Limestone from the sky

Limestone is a necessary material in most buildings, but expanding a limestone quarry is no picnic. And this one, at Le Pibeste in the French Pyrenees, goes straight up, towering 330 meters (1082ft) above your head.
Lourdes quarry

Not many buildings that we see around us have been built without limestone. The rock is being used both as a component in cement, and as pure construction material and for ornaments. In short, limestone is absolutely necessary for a modern society, but the machines in the quarries are surely put to the test.

When Patrick Zerbini, head of quarrying company SOCARL, decided to expand the quarry in Le Pibeste in France, he knew he was facing an extra tough challenge.  Most quarries go down into the ground. This one goes straight up, towering 330 meters (1082ft) above your head. SOCARL also boasts an extraordinary 159-metre-tall (522ft) ‘chimney’ and a 120-metre-long (394 ft) tunnel, all drilled into the rock face. The main crusher is located at the top of the chimney, allowing the crushed limestone to be dropped down to a storage area in the tunnel and then taken by conveyor belt to the secondary and tertiary processing units.

Patrick Zerbini would need, for instance, to find vehicles powerful and versatile enough to tackle gradients of up to 45 percent during construction work. And he would need to carve a 2km (1.3 mile) road into the side of the mountain, without peppering the dual carriageway below with rocks and boulders. What he did not foresee, though, was perhaps the biggest headache of them all. A headache caused by an owl.

“It’s been a tough project since we bought the quarry in 1999,” says Zerbini. But I never doubted that we could do it. We’ve got some great people here, and we found the perfect machines for the job. The Eagle Owl, though, was a bit of a surprise. It was the only thing that got the better of our technology! It’s very rare and a protected species. It held us up for two years, while ecological experts studied it.”

The quarry, located near the pilgrimage town of Lourdes in France, lies at the foot of the Pyrenees, the mountain range forming the border between France and Spain.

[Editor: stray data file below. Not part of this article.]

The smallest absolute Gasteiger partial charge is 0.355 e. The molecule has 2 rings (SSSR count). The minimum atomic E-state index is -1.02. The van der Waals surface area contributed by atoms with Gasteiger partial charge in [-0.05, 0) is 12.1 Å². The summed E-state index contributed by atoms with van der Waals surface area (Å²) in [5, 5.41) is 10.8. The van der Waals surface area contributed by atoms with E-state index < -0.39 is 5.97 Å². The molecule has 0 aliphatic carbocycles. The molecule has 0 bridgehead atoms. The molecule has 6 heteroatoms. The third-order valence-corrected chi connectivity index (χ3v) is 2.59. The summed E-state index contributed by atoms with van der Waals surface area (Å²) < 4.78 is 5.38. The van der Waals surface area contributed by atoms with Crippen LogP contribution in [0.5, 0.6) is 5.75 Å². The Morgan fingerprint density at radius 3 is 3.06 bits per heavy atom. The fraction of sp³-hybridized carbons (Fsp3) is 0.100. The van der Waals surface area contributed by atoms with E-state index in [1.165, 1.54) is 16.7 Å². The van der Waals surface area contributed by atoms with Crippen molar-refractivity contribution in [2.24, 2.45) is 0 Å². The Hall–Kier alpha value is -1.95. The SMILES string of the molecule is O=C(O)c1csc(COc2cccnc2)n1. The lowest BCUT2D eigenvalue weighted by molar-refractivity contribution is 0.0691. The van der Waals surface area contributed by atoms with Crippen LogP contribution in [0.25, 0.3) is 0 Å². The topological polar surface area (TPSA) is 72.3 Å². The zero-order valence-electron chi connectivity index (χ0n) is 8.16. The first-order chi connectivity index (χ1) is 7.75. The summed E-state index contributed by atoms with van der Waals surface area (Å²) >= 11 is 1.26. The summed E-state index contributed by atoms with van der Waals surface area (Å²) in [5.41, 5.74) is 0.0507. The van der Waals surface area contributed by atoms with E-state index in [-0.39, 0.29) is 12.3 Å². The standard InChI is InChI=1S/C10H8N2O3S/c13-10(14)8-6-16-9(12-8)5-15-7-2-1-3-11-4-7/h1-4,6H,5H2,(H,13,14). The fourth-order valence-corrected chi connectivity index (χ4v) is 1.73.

These mountains are famous for their rare flora and fauna, especially their birds of prey.

Zerbini, whose two sons David and Pierre also work for the family business, explains.

“When we bought the quarry, it only had 10 years of reserves left. The previous owner had been refused permission to expand on the left side because of the flora and fauna. And we couldn’t go right because the authorities wanted that area for road expansion.

“So the only way to go was up.” That meant building an access road to reach the upper levels while finding an environmental way of bringing the stone back down: a chimney!

They began building the road by using hand drills, then weak explosive charges, and finally excavators. The next step was finding articulated haulers that could handle the extreme terrain while carrying away the rock and rubble from the road construction.

“We carried out some tests at another quarry and found there was only one vehicle up to it. It took me about three minutes to decide. We bought two Volvo A25D dumpers. It was the only option. I’m not talking them up, I’m just saying things how they are.

Today the quarry, which also uses an L150E Volvo wheel loader, is ready to operate at full capacity, producing 750,000 tonnes of limestone annually. The expansion means the site now has reserves for the next 50 or 60 years at least – and can provide material for many more buildings.

And the Eagle Owl? Well, it’s still there. 

 “It’s a very rare bird, it’s protected and it happens to like quarries. We see it as our lodger.”

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